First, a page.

If you try this activity with your students, we’d love to see what you do. Share your journey via the #Inspired2Learn hashtag on your preferred social platform.
Discipline: These activities can be applied in any class or subject area though they do not have direct ties to content. With some creative thinking, you can make those connections by choosing prompts or actions related to what you are teaching that day.
Age level: All
Time: 3–5 minutes (or longer if you build out some of the in-class writing possibilities)
A simple “Good morning it’s good to see you,” can be received in lots of different ways depending on how the message is delivered and how it is received. If you’re in a bad mood, “Good morning, it’s good to see you” can convey that, those same words can sound quite different when you’re genuinely excited to begin the day. But there are lots of other ways to greet our students and at the core, being seen and heard first thing in the morning or right as you enter class feels good. These activities help make that possible.
As students enter, have them pick between two different things with a simple invitation like, “Which would you rather…” or “What do you like more…” This is a super fast way to learn a little something about your students and you can make the choices more complex as the year goes on and you get to know them better.
- Cats / Dogs
- Hot / Cold
- Soccer / Football
- Summer / Winter
- Day / Night
- Bare Feet / Shoes
- Coffee / Tea (for older students!)
- Cake / Ice Cream
More advanced examples:
- Talking / Listening
- Comforting / Being Comforted
- Argue / Ruminate
- Take a walk / Take a nap
- Watch a game / Play a game
As students enter class greet them with a hello using different body parts, for example:
- Fist bump
- Touch elbows
- Pinky waves
- Shoulder shrugs
- Toe taps
- Eyebrow waves
Puppets can be fun for any age but might be more joyfully received in the younger grades. For a curricular connection, you could use a puppet that has something to do with what you are teaching (i.e. a sea creature if you’re studying water or the ocean, a character tied to a book you are reading). The puppet can simply say hello or you might try a question that the students have to answer like: “What do you think my name is?” or “What do you think my laugh sounds like?” If this feels a bit outlandish, check out this Edutopia article about the many benefits of using puppets in class!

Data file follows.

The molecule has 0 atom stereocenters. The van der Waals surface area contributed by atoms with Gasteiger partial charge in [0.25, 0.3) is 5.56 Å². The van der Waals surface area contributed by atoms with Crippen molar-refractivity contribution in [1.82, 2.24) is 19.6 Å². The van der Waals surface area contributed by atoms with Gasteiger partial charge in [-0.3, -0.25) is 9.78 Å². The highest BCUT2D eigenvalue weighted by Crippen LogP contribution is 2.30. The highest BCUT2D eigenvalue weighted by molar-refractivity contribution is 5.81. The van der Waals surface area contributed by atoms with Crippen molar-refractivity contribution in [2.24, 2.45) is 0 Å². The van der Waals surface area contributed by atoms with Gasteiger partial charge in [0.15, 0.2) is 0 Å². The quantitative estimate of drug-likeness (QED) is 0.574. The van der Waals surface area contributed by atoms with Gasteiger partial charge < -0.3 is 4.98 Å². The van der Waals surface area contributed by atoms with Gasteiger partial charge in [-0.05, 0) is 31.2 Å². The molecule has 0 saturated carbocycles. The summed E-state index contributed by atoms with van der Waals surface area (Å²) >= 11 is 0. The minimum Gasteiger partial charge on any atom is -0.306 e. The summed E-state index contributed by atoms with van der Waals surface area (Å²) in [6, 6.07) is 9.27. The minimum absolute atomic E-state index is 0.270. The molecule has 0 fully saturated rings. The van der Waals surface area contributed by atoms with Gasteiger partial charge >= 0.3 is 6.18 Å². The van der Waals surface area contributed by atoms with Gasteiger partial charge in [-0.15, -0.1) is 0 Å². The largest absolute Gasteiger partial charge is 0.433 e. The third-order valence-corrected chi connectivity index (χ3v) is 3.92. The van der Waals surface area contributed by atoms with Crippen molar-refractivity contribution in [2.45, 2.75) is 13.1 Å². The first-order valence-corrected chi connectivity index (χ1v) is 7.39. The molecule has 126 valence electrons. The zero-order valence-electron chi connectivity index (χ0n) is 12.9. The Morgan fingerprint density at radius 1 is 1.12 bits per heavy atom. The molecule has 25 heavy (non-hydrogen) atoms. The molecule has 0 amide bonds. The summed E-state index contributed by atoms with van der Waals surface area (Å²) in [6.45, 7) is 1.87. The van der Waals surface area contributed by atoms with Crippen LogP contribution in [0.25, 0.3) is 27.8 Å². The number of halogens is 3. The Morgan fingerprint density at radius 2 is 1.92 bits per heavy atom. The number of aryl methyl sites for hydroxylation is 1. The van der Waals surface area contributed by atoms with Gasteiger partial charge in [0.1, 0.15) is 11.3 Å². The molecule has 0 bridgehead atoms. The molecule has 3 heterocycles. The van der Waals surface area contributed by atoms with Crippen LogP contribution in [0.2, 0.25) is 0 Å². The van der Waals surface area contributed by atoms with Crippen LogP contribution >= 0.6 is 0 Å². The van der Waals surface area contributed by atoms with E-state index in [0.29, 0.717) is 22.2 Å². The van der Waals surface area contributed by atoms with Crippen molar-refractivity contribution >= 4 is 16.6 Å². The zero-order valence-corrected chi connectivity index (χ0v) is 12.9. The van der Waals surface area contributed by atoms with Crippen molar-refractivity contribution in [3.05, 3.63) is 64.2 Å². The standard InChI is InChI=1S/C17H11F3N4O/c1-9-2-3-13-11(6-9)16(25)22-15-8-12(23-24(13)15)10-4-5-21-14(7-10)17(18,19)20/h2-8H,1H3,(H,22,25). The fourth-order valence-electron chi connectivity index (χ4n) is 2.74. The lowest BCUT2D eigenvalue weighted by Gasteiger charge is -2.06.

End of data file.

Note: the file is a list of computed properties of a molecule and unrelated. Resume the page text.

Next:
Word (or Number or Color) of the Day
Many people use interesting tools to help them set intentions for the day or to guide their thinking as they set out on a particular task. Fortune cookies, Tarot cards, and pieces of religious texts are just a few examples. What if your students start class with a word that gets them in a particular mindset? Here are a few ways to try something like this with your students:
- Create a deck of cards with various thought-provoking words on them and as students enter class give them a card that they go to their seat and write a few sentences about as the term relates to them. Words on these cards might include things like brave, curious, active, listening, and bold. Or, if you wanted to tie into the content you’re teaching the words could come from the vocabulary you’re teaching in the subject. So a unit on the weather might include terms like sunny, forecast, cloudy, stormy, pressure, and precipitation. Sentences students write might look something like this: